Oral Health Buzz
Gum Disease Symptoms and What to Do about Them
Margie Monin Dombrowski
How do you know if you have gum disease? According to the Centers for Disease Control and Prevention (CDC), nearly half of adults over age 30 in the United States have gum disease, but many of them don't realize it. By familiarizing yourself with gum disease symptoms, you can get proper care immediately if you develop a problem. Once you know the best dental care advice, you can prevent gum disease from happening or keep it from progressing.
Warning Signs of Gum Disease
There are several symptoms that can alert you to the presence of gum disease. If you have any of the symptoms listed below, be sure to schedule a visit to your dentist as soon as possible. Your dentist will be able to tell you whether you have gum disease, to what degree it has progressed and what kinds of treatments are necessary.
According to the CDC, these are some common gum disease symptoms:
- Bad breath that won't go away.
- Bleeding when you brush or floss.
- Swollen gums.
- Loose teeth.
- Pockets between your gums and teeth.
- Changes in the way your teeth fit together.
Types of Gum Disease
Improper oral care can lead to gum disease. There are two different stages: Gingivitis and periodontitis. Gingivitis is a mild form of gum disease. It is an inflammation of the gums, and it is caused by plaque and tartar buildup on teeth.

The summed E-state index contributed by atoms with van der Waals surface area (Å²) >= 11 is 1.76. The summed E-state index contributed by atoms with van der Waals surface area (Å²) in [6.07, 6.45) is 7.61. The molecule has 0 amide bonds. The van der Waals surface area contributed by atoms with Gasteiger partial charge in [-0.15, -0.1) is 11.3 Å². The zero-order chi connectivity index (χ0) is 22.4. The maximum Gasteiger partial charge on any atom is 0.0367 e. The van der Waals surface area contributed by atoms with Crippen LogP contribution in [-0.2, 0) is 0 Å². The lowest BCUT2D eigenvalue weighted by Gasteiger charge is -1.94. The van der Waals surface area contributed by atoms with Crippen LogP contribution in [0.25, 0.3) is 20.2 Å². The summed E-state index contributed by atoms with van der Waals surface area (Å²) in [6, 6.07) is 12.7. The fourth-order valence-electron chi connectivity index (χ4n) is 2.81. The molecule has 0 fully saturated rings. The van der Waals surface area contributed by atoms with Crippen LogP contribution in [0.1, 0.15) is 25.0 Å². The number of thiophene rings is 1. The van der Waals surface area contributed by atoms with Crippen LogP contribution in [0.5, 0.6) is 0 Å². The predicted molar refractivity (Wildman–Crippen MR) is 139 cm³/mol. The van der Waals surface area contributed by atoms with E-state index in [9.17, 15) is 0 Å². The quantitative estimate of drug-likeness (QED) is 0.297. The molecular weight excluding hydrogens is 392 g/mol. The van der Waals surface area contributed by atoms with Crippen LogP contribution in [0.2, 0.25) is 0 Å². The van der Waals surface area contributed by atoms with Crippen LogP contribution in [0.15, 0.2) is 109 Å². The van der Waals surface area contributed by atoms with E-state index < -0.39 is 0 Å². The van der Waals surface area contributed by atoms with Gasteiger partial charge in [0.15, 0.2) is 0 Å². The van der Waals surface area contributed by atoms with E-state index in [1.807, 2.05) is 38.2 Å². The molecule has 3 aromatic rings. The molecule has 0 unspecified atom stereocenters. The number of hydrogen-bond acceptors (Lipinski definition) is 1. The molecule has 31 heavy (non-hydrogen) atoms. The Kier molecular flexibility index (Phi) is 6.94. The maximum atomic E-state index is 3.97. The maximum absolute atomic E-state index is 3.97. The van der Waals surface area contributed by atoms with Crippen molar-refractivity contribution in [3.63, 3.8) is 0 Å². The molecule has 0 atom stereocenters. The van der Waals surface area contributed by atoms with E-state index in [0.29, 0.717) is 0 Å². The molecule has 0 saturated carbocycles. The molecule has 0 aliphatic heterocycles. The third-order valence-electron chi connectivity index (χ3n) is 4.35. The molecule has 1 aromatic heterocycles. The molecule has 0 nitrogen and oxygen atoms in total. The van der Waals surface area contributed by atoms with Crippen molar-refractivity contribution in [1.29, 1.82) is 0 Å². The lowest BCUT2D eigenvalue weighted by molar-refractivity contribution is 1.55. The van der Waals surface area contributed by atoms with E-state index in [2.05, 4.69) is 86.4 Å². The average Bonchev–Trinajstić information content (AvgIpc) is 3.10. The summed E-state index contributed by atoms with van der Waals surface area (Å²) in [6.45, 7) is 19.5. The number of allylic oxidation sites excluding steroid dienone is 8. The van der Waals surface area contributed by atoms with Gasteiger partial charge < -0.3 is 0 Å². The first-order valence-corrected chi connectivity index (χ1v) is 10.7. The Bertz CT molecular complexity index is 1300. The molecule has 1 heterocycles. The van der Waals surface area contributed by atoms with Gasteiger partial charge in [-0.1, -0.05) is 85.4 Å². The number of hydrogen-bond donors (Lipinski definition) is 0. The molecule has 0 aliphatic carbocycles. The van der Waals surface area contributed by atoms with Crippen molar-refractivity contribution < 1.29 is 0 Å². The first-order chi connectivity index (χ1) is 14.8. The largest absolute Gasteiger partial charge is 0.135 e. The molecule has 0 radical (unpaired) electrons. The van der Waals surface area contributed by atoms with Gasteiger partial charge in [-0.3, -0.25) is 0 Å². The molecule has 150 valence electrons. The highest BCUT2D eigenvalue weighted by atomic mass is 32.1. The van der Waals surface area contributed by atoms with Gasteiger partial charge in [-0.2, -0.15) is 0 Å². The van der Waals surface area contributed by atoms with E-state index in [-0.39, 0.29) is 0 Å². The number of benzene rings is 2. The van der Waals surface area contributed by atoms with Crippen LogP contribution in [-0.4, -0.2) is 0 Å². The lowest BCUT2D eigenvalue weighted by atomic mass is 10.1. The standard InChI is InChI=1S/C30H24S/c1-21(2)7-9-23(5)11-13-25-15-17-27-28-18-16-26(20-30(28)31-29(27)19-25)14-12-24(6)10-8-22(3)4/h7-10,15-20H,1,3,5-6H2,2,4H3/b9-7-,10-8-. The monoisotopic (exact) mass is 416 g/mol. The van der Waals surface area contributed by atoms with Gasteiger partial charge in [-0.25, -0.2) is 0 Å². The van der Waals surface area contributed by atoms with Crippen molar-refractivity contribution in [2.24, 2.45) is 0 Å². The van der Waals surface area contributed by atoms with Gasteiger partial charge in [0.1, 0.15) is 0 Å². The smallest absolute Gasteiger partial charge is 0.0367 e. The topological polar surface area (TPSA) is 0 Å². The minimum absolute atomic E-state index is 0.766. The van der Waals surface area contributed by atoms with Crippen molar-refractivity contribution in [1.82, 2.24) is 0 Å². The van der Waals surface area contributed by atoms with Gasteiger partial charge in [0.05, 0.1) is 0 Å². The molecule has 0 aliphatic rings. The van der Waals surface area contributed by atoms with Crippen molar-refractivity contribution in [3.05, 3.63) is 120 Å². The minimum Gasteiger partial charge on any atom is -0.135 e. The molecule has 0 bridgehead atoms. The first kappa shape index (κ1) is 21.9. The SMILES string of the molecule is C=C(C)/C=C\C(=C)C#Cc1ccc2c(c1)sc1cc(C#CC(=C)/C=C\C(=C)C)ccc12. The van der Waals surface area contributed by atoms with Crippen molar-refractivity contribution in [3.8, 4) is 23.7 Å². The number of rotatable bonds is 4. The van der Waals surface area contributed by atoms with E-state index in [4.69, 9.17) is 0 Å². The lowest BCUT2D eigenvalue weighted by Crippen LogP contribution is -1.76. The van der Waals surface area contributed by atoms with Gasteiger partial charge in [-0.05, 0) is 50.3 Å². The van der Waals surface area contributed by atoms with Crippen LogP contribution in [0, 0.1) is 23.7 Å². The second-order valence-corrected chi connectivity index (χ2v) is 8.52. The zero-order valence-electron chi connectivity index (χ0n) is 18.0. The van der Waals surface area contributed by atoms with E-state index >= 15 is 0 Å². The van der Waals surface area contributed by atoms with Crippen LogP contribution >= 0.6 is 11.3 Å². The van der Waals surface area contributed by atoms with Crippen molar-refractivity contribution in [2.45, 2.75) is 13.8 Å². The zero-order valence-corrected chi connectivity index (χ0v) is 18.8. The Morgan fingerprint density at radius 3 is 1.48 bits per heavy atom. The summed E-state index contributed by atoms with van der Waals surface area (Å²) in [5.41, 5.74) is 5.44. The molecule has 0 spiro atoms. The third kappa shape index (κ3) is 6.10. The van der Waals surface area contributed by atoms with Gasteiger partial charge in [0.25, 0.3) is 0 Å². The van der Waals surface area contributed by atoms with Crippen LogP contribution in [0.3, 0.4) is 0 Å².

Untreated gingivitis could turn into periodontitis. This disease infects the gum tissue more seriously, causes gum pockets and infection of the bone tissue. In more advanced stages of periodontitis, your teeth can become loose and even fall out.
What You Can Do
Stay one step ahead of gum disease by maintaining good oral hygiene at home. Make sure to brush and floss every day to remove harmful bacteria. See your dentist at least twice a year for routine cleanings and to check for cavities and gum disease. If you do have some form of gum disease, your dentist will recommend in-office treatment. These treatments can include a deep cleaning below the gum line as well as a prescription anti-microbial mouth rinse such as Colgate® PerioGuard®. If the gum disease has progressed to periodontal disease, then a consultation appointment with a gum specialist also known as a periodontist, may be recommended by your dentist. By working with your dentist and taking care of your teeth at home, you'll improve your chances of fighting gum disease.
Learn more about gum disease in the Colgate Oral Care resources.